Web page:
Tiny Beautiful Things is a collection of pieces by popular internet advice columnist Dear Sugar. Formerly an anonymous figure on therumpus.net, Sugar has has been revealed as author Cheryl Strayed. Strayed's memoir of hiking the Pacific Coast Trail, Wild, is a suprise bestseller garnering critical praise and lots of readers. Her Sugar columns have moved readers to tears for almost two years. I admire her and her insights immensely. And, as ever, I take a tiny delight in the beautiful minutiae of punctuation amid larger and more beautiful issues.
I looked at this very excellent all-type cover and I thought, What about a comma between "tiny" and "beautiful"? Well, it might spoil the graphic design of the cover, but grammatically, were it not a cover, would the phrase need a comma?
Coordinate adjectives have commas betweent them. Cumulative, or hierarchical, adjectives do not. Which is this?
How do we tell the difference? Strayed's columns are marvels of self-revelation and compassion, marked by her willingness to reveal her own growth and pain while opening to the pain and longing of her interlocutors. Strayed's whole approach is marked by deep empathy. Well, we can be empathetic too. What most grammar questioners want first is a quick, practical answer, not a long explanation and lots of words like "cumulative" and "hierarchical."
A quick and practical way to test whether a comma goes between two adjectives: Can you insert an "and" instead of the comma between the words? If yes, use the comma. If no, don't use the comma. Comma = and.
Would we write "a hot, boring day" or "a hot boring day"? Can we insert an "and" between those two adjectives? Would we prefer to spend "a hot and boring day" at the beach? Yes, we would. That comma is correct: It can be replaced by an "and" and the phrase makes sense.
How about "a scorching hot day"? Well, I'd like to spend a scorching hot day at the beach, too, but I wouldn't put a comma in there; "a scorching and hot day" doesn't sound right.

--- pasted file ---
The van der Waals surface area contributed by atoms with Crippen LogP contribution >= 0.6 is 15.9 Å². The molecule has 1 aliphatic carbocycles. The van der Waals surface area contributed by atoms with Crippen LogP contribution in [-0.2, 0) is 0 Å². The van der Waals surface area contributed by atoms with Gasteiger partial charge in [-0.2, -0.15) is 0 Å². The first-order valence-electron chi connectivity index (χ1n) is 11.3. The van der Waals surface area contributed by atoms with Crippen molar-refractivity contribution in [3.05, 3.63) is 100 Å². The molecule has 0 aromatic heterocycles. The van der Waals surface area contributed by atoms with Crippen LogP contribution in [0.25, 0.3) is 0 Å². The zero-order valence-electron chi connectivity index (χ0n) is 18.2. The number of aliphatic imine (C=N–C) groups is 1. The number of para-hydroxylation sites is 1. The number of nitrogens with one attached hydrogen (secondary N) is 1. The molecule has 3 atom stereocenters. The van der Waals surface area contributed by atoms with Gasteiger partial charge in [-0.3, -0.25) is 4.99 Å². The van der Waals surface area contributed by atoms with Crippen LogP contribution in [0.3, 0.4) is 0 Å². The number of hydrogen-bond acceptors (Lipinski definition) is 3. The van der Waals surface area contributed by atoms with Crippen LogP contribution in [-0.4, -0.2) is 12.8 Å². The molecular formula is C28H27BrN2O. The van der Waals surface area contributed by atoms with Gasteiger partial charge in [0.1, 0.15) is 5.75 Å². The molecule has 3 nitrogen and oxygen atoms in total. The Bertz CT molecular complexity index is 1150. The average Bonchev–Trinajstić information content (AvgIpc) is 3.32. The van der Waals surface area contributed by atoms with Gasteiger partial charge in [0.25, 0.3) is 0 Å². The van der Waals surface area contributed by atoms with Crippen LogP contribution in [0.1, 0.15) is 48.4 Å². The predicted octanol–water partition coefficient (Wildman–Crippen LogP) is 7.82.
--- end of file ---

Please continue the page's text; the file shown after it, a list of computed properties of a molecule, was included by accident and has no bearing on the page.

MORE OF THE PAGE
In the first example, "hot" and "boring" both modify the noun "day" in the same way. They are coordinate adjectives, and they modify their noun in a logically parallel way.
One can also switch the order of coordinate adjectives to check on whether a comma can be used, but in my experience, the "and" test is most reliable.
Cumulative/hierarchical adjectives build on each other. When we look at "scorching hot" we can see that scorching actually also modifies "hot"; it builds on it.
So what about Strayed's title? Book titles can be odd things. They are often categorized as display type, and their punctuation and capitalization can be considered as elements of the overall design, rather than as syntactic elements.
In addition, writers are always entitled to reject the suggestions of copyeditors and grammarians. Sometimes this results in lack of clarity or muddled communication, which is always regrettable. Sometimes the result is no more than a few disgruntled prescriptivists. Sometimes even descriptivists mourn the lack of lovely little punctuation marks.
Who knows why there is no comma between the coordinate adjectives "tiny" and "beautiful" in this title? Any number of reasons will do, for these advice columns are tiny, beautiful things, while the heart and compassion they display is large indeed.
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Ellen Scordato has 25 years' book publishing experience as an editor, copy editor, proofreader, and managing editor. She's now a partner in The Stonesong Press, a nonfiction book producer and agency. In addition to her work at Stonesong, Ellen has taught grammar, punctuation, and style at the New School for more than 12 years in the English Language Studies department and taught English as a Second Language at Cabrini Immigrant Services and the College of Mount Saint Vincent Language Institute.
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